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“STUFF” Matter and Energy. What is Matter? Matter is anything that has both mass and volume. Mass is a measurement of the amount of “stuff” in an object.

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Presentation on theme: "“STUFF” Matter and Energy. What is Matter? Matter is anything that has both mass and volume. Mass is a measurement of the amount of “stuff” in an object."— Presentation transcript:

1 “STUFF” Matter and Energy

2 What is Matter? Matter is anything that has both mass and volume. Mass is a measurement of the amount of “stuff” in an object. Volume is a measurement of the quantity of space that an object occupies. Note: Weight is not the same thing as mass. Weight is the force of gravity on an object.

3 What is Matter Made of? All matter is made up of atoms. An atom is the smallest unit of an element that has the properties of that element. All of the known elements can be found on the Periodic Table. Atoms are combined in various ways to make up all of the different kinds of matter.

4 Physical Properties A physical property of a substance is a characteristic that can be observed or measured without changing the chemical makeup of a substance. Physical properties include: colorodor densityviscosity hardnessmalleability melting pointelectrical conductivity boiling pointslipperiness

5 Extensive vs. Intensive Properties Depend on amount of substance present mass length volume Independent of amount of substance density boiling point melting point

6 Chemical Properties A chemical property is a characteristic of matter that describes the ability of a substance to change (or not change) composition when in contact with other substances. Examples of chemical properties include: burns in airis toxic explodesdecomposes when heated reacts with certain acids reacts with certain metals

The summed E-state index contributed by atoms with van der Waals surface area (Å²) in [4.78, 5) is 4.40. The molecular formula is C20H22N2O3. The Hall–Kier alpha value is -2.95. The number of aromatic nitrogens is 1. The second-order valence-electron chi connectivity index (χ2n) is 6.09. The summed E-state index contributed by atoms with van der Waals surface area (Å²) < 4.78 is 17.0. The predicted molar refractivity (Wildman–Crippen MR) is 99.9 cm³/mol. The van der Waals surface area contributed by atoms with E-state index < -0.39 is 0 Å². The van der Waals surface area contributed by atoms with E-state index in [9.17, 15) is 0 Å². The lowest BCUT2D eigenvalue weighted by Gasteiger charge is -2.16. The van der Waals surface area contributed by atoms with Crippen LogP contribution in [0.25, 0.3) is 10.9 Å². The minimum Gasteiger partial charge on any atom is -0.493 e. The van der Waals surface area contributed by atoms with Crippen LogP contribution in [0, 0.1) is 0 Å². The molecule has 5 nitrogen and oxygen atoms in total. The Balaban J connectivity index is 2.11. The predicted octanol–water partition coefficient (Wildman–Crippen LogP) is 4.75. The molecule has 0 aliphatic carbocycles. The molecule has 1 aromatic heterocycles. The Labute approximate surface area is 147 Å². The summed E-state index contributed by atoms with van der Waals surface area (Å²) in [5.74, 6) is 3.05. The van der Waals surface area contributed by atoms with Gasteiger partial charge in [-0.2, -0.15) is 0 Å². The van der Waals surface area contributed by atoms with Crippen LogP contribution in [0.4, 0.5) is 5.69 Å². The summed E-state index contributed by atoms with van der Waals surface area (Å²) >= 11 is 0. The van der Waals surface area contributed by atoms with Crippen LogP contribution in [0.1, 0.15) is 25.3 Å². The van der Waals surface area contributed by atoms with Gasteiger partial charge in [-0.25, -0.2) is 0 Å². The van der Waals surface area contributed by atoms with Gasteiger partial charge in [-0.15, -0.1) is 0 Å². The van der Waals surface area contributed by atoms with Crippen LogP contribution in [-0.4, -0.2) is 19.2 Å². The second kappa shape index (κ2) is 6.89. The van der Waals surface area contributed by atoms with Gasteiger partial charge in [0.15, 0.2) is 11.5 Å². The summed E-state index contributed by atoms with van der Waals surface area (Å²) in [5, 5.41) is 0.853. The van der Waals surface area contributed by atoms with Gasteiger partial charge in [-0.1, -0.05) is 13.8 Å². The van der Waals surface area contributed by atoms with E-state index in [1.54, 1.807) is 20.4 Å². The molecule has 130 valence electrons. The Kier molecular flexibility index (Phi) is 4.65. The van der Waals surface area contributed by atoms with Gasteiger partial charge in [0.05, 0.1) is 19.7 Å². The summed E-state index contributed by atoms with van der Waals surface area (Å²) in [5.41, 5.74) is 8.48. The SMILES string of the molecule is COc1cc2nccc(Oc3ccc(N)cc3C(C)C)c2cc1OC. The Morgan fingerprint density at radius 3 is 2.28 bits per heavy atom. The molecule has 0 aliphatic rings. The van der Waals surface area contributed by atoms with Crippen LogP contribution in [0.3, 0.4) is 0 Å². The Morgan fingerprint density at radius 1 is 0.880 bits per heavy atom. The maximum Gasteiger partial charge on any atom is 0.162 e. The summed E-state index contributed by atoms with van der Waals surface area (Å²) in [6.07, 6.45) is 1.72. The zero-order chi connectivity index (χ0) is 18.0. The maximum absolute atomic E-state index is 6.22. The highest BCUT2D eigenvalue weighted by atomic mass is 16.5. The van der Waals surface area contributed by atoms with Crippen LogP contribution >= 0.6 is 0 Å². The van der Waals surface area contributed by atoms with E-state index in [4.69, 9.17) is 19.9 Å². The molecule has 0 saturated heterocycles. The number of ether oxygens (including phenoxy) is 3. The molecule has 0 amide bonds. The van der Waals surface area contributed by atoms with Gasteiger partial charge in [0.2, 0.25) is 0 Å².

7 Physical Changes A physical change is a change in a substance that does not involve a change in the identity of the substance.  grinding, cutting, melting, and boiling A change of state is a physical change of a substance from one state to another.

8 States of Matter Solid – definite shape and volume Liquid – constant volume but shapes changes with the container Gas – takes shape of container and fills the entire volume of the container Plasma – ionized, highly reactive gas

9 Chemical Changes A change in which one or more substances are converted into different substances is called a chemical change or chemical reaction. The key difference between a physical and chemical change is that a chemical change always produces a new substance. In a physical change, the substance does not change into something else.

10 Describing a Chemical Reaction Indications of a Chemical Reaction Evolution of heat, light, and/or sound Evolution of heat, light, and/or sound Production of a gas Production of a gas Formation of a precipitate Formation of a precipitate Color change Color change

11 Signs of Chemical Reactions There are five main signs that indicate a chemical reaction has taken place: change in colorchange in odorproduction of new gases or vapor input or release of energy release input formation of precipitate

12 Chemical Reactions The starting substances turn into different substances by rearranging the atoms. Mass is conserved in chemical reactions. Starting substances = reactants Ending substances = products